The presenters offered a sheet with reflective questions around working with Te Whāriki to initiate discussions and self-review. Some of these were:

  • To what extent is our service's curriculum based on all of the aspects of Te Whāriki?
  • What aspects of Te Whāriki are included? For example, principles, strands, goals and outcomes?
  • Does our service give greater emphasis to some aspects of Te Whāriki than others? Why?
  • Are we just using the language of Te Whāriki or do we have a deeper understanding of what the principles and strands mean for curriculum in our service?
  • What informs and guides our bicultural practice?
  • What framework(s) do we use to evaluate the quality and effectiveness of our service's curriculum?
  • What aspects of Te Whāriki might help us to undertake such evaluation?
  • To what extent is Te Whāriki referenced in our statement of philosophy? Which aspects were included, and why?
  • What do we know about how well our philosophy is enacted in practice?
  • How explicit is Te Whāriki in our service's curriculum? Which aspects are implicit and which are explicit?

The presenters continued with what ERO found within EC services in relation to curriculum practice. They mentioned that priorities for children's learning were identified and expressed in philosophical statements, however, they weren't always aligned with self-review. Aligning practice with philosophical statements involves curriculum design, self-review of teaching practice, and assessment to reflect what the priorities are. They also referred to their May 2015 report on 'Continuity of learning: transitions from early childhood services to schools' and referenced dispositional learning, independence and social competence, and Te Whāriki as well as the key competencies referred to in The New Zealand Curriculum.

The presenters spoke about good practice that involved assessment highlighting strengths, dispositions, and skills as well as identifying the next steps towards informed planning. Parent's aspirations as well as summative reports were also important. They felt that improvements need to take place towards linking Te Whāriki and The New Zealand Curriculum, as well as understanding children's language, culture and identity.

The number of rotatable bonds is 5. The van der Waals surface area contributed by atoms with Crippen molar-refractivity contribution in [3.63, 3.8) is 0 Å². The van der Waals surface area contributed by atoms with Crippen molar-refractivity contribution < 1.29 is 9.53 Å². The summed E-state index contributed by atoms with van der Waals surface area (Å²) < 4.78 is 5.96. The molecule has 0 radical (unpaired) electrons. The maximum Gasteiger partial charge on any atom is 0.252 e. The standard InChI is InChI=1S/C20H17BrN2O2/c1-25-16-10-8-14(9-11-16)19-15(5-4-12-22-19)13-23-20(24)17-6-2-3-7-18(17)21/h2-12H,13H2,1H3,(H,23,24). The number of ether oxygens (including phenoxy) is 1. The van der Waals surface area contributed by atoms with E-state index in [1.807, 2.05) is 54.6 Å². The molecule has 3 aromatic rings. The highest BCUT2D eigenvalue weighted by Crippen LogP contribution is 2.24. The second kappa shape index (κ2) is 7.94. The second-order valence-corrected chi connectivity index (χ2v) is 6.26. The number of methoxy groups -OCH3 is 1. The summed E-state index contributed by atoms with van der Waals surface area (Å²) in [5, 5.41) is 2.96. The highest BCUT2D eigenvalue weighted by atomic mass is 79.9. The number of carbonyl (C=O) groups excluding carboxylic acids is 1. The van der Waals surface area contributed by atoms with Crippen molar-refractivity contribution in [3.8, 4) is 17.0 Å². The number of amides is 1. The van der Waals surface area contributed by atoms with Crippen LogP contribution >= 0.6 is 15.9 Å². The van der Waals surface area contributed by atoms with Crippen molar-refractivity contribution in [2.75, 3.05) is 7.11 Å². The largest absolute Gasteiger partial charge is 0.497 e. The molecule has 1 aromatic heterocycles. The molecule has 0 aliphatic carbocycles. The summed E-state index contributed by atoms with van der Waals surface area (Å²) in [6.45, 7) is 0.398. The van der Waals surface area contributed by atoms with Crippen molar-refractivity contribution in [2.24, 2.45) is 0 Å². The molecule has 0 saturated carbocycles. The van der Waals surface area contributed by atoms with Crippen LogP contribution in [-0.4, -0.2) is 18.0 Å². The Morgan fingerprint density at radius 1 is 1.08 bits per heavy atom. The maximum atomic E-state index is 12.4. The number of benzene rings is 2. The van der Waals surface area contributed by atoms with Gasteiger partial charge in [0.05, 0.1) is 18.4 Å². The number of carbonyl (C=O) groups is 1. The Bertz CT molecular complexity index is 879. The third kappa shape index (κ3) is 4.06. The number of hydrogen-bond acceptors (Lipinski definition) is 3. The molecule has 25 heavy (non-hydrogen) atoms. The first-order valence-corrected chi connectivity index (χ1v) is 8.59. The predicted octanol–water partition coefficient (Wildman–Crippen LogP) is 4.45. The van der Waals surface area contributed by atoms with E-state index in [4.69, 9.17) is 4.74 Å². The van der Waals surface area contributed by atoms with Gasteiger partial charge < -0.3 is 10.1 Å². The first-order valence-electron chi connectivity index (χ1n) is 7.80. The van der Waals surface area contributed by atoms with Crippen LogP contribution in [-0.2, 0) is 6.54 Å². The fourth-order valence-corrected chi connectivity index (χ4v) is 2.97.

They spoke of priorities for assessing children's learning that involved a deep knowledge of Te Whāriki, an understanding of current theories and research, shared understandings, as well as knowing the children well to identify that continuity of learning. (It was also suggested a knowledge of The New Zealand Curriculum to support ECE learning.)

The ERO team stated that we now had more infants and toddlers than ever before which was why they published their report titled 'Infants and toddlers: competent and confident communicators and explorers'. They felt the need for improvement in identifying priorities for children's learning as well as an understanding of what a curriculum for two year old children looks like. Page 26 and 27 of this report lists self-review questions to promote positive learning outcomes for infants and toddlers.

ERO will also shortly be releasing another report around their findings on supporting children as mathematical learners. They spoke about a balance of deliberate intentional teaching on what children are interested in and spontaneous play that worked best. They felt that one should engage children in mathematics and assess learning to make mathematical learning visible.
They also felt that statements and responses should be specific, not like some of the examples given to them by services which they highlighted as:

  • Maths is everywhere.
  • We treat all children the same.
  • We don't teach children, we are child led.
  • Babies just need someone to care for them.
  • We don't prepare children for school.
  • We don't plan anymore
  • We have a formal transition programme because that's what our parents want.

The presenters then spoke about pedagogical leadership and stated that it was good practice to be a leader of learning, build a cohesive team, know about current research, and be clear about priorities. Improving pedagogical leadership involves modeling teaching practice, mentoring and capability building, leading evaluation and review, and developing a shared understanding of curriculum. It was also important to work with parents, valuing the expertise of whānau.

I have to say that this presentation had the desired effect on me, in that it certainly got me thinking and intently examining the suggested reflective questions to evaluate what I currently do in my evolving pedagogical practice. What I didn't like during an ERO presenter's constant reference to her grandchild which in my way of thinking implied that her perceptions were based on those references, a rather narrow way of looking at an extensive early childhood setting comprising different philosophies and flavours.

In conclusion, there is no doubt in my mind that assessment practices to document learning, self-reviews and reflections are extremely important to ensure quality services. In turn, this generates a whole new discussion around what comprises quality services in early childhood considering the different approaches and philosophies that exist in practice today. The essence of learning in any early childhood programme is based around dispositional skills, so much of what Te Whāriki states, in contrast to the key competencies referred to in The New Zealand Curriculum. In ECE settings we need to work with the intangible, and that is where the problem arises as different perceptions exist with each teacher. Assessing development and learning is not as easy as ticking a box and that is why documentation is essential to highlight strengths as well as areas that need to be worked on.